DR. FRANCIS: I think in some ways we picked this topic because we saw it as central to exactly that question.
MR. REYNOLDS: No, that’s perfect, but highlighting that shows what we want everybody to keep an eye on.
MS. FRANCIS: So next panel, okay. Mark had a comment
DR. HORNBROOK: In thinking about this, do you think consumers understand that if they get into alternative medicine services there’s a boundary where their information isn’t covered by HIPAA?
DR. FRANCIS: No, and we had hearings on the question of the limitations of HIPAA and all the kinds of things that are not covered by HIPAA.
MR. HOUSTON: That is probably in my mind the overarching issue of all of this, that there aren’t good PHR protections in place today. It is in my mind sort of the wild west, and consumers either don’t know that.
DR. FRANCIS: So I think we should consider having a panel that is about what consumers do and do not know, what concerns, what trust issues are on the side of consumers, and folks that I would be most interested in hearing from there include the Center for Democracy and Technology.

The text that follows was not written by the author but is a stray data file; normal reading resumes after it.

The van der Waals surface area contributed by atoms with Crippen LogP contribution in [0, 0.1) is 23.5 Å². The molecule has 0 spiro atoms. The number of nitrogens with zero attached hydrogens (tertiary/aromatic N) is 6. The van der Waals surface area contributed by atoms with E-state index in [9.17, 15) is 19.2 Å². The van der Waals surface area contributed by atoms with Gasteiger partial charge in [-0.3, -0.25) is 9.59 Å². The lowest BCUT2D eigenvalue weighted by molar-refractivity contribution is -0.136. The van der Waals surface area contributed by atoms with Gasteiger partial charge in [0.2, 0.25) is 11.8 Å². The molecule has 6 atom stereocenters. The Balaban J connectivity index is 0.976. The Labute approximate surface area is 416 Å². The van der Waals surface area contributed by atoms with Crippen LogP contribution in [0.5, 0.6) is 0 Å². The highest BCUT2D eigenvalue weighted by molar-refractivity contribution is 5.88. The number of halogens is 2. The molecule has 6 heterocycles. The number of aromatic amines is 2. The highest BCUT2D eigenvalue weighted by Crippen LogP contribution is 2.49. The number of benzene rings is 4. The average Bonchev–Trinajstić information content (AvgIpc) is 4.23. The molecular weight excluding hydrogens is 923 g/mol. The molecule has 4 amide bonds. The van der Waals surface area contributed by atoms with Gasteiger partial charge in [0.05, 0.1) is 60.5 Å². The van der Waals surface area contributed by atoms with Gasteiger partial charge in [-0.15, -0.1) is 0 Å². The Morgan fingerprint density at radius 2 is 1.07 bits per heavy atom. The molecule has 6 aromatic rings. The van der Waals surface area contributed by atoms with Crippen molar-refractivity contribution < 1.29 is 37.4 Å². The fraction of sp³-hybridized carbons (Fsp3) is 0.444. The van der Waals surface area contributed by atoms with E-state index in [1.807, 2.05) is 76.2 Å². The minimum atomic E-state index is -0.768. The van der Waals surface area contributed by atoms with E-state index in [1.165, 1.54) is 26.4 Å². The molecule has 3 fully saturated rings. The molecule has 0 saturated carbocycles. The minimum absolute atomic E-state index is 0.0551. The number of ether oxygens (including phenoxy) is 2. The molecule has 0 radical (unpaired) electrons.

DR. HORNBROOK: What about Consumer Reports, AARP?
DR. FRANCIS: Yes, and then some of the privacy advocacy groups that have been raising some of these kinds of questions.
DR. SUAREZ: I agree. I wish we could start and step back and say what are the four panels, and then getting to the question. So far we have one, which is regulatory, and we have a second one that we’re thinking about consumers. Before we get into the question about consumers, let’s think about what are the other two, perhaps we don’t have to do it in here, but then we can send some of the questions we would ask and some of the suggestions.
DR. FRANCIS: Let me give you two other suggestions. One would be to get some of the primary types of vendors from the different – I like your – the primary types from the vendor like the sale type, the provider type, the payer, the employer, and ask them specifically questions about what is their data functionality, what are the privacy and security issues that have been raised for them, and what are their privacy and security practices. That would be a panel.